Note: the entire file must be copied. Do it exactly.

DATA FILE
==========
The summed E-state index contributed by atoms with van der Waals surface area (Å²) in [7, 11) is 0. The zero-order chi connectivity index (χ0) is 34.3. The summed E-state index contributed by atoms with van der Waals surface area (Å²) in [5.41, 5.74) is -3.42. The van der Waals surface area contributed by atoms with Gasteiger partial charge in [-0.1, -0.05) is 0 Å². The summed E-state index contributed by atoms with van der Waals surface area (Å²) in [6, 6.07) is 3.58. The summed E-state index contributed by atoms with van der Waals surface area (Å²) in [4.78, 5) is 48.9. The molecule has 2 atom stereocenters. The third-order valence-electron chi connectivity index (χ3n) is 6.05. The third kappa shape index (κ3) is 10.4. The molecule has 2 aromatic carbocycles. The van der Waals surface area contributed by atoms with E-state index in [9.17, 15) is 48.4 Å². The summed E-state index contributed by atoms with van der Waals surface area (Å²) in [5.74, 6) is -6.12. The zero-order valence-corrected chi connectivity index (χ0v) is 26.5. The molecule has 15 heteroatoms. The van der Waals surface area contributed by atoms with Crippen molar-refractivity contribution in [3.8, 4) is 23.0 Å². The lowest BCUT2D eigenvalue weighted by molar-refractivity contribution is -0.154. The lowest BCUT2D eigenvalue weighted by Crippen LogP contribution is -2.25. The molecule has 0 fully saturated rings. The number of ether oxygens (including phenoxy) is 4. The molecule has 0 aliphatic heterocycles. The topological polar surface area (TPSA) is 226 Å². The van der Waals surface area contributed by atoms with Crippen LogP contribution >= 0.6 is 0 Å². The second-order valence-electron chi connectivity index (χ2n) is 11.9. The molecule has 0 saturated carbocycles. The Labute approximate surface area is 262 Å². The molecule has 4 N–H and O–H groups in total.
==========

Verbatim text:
The summed E-state index contributed by atoms with van der Waals surface area (Å²) in [7, 11) is 0. The zero-order chi connectivity index (χ0) is 34.3. The summed E-state index contributed by atoms with van der Waals surface area (Å²) in [5.41, 5.74) is -3.42. The van der Waals surface area contributed by atoms with Gasteiger partial charge in [-0.1, -0.05) is 0 Å². The summed E-state index contributed by atoms with van der Waals surface area (Å²) in [6, 6.07) is 3.58. The summed E-state index contributed by atoms with van der Waals surface area (Å²) in [4.78, 5) is 48.9. The molecule has 2 atom stereocenters. The third-order valence-electron chi connectivity index (χ3n) is 6.05. The third kappa shape index (κ3) is 10.4. The molecule has 2 aromatic carbocycles. The van der Waals surface area contributed by atoms with E-state index in [9.17, 15) is 48.4 Å². The summed E-state index contributed by atoms with van der Waals surface area (Å²) in [5.74, 6) is -6.12. The zero-order valence-corrected chi connectivity index (χ0v) is 26.5. The molecule has 15 heteroatoms. The van der Waals surface area contributed by atoms with Crippen molar-refractivity contribution in [3.8, 4) is 23.0 Å². The lowest BCUT2D eigenvalue weighted by molar-refractivity contribution is -0.154. The lowest BCUT2D eigenvalue weighted by Crippen LogP contribution is -2.25. The molecule has 0 fully saturated rings. The number of ether oxygens (including phenoxy) is 4. The molecule has 0 aliphatic heterocycles. The topological polar surface area (TPSA) is 226 Å². The van der Waals surface area contributed by atoms with Crippen LogP contribution >= 0.6 is 0 Å². The second-order valence-electron chi connectivity index (χ2n) is 11.9. The molecule has 0 saturated carbocycles. The Labute approximate surface area is 262 Å². The molecule has 4 N–H and O–H groups in total.